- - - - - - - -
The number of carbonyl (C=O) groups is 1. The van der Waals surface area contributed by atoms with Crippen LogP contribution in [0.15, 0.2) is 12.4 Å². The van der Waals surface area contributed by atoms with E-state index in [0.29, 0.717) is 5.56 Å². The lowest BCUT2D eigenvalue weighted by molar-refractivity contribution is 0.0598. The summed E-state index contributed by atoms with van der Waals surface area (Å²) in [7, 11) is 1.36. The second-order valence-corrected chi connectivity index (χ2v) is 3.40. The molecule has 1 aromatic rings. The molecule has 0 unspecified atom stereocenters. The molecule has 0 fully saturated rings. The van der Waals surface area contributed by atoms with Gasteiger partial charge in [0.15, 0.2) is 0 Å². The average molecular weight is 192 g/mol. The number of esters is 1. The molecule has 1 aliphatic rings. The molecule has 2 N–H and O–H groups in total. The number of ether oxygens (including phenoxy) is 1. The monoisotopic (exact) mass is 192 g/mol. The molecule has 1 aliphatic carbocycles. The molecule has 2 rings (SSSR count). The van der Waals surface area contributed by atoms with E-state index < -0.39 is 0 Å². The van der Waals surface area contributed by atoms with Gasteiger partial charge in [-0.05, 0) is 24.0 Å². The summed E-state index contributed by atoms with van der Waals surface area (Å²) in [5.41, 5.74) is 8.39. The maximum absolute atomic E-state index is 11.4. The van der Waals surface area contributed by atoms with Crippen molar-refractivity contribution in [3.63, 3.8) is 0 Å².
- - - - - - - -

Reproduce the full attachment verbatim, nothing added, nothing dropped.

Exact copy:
The number of carbonyl (C=O) groups is 1. The van der Waals surface area contributed by atoms with Crippen LogP contribution in [0.15, 0.2) is 12.4 Å². The van der Waals surface area contributed by atoms with E-state index in [0.29, 0.717) is 5.56 Å². The lowest BCUT2D eigenvalue weighted by molar-refractivity contribution is 0.0598. The summed E-state index contributed by atoms with van der Waals surface area (Å²) in [7, 11) is 1.36. The second-order valence-corrected chi connectivity index (χ2v) is 3.40. The molecule has 1 aromatic rings. The molecule has 0 unspecified atom stereocenters. The molecule has 0 fully saturated rings. The van der Waals surface area contributed by atoms with Gasteiger partial charge in [0.15, 0.2) is 0 Å². The average molecular weight is 192 g/mol. The number of esters is 1. The molecule has 1 aliphatic rings. The molecule has 2 N–H and O–H groups in total. The number of ether oxygens (including phenoxy) is 1. The monoisotopic (exact) mass is 192 g/mol. The molecule has 1 aliphatic carbocycles. The molecule has 2 rings (SSSR count). The van der Waals surface area contributed by atoms with E-state index < -0.39 is 0 Å². The van der Waals surface area contributed by atoms with Gasteiger partial charge in [-0.05, 0) is 24.0 Å². The summed E-state index contributed by atoms with van der Waals surface area (Å²) in [5.41, 5.74) is 8.39. The maximum absolute atomic E-state index is 11.4. The van der Waals surface area contributed by atoms with Crippen molar-refractivity contribution in [3.63, 3.8) is 0 Å².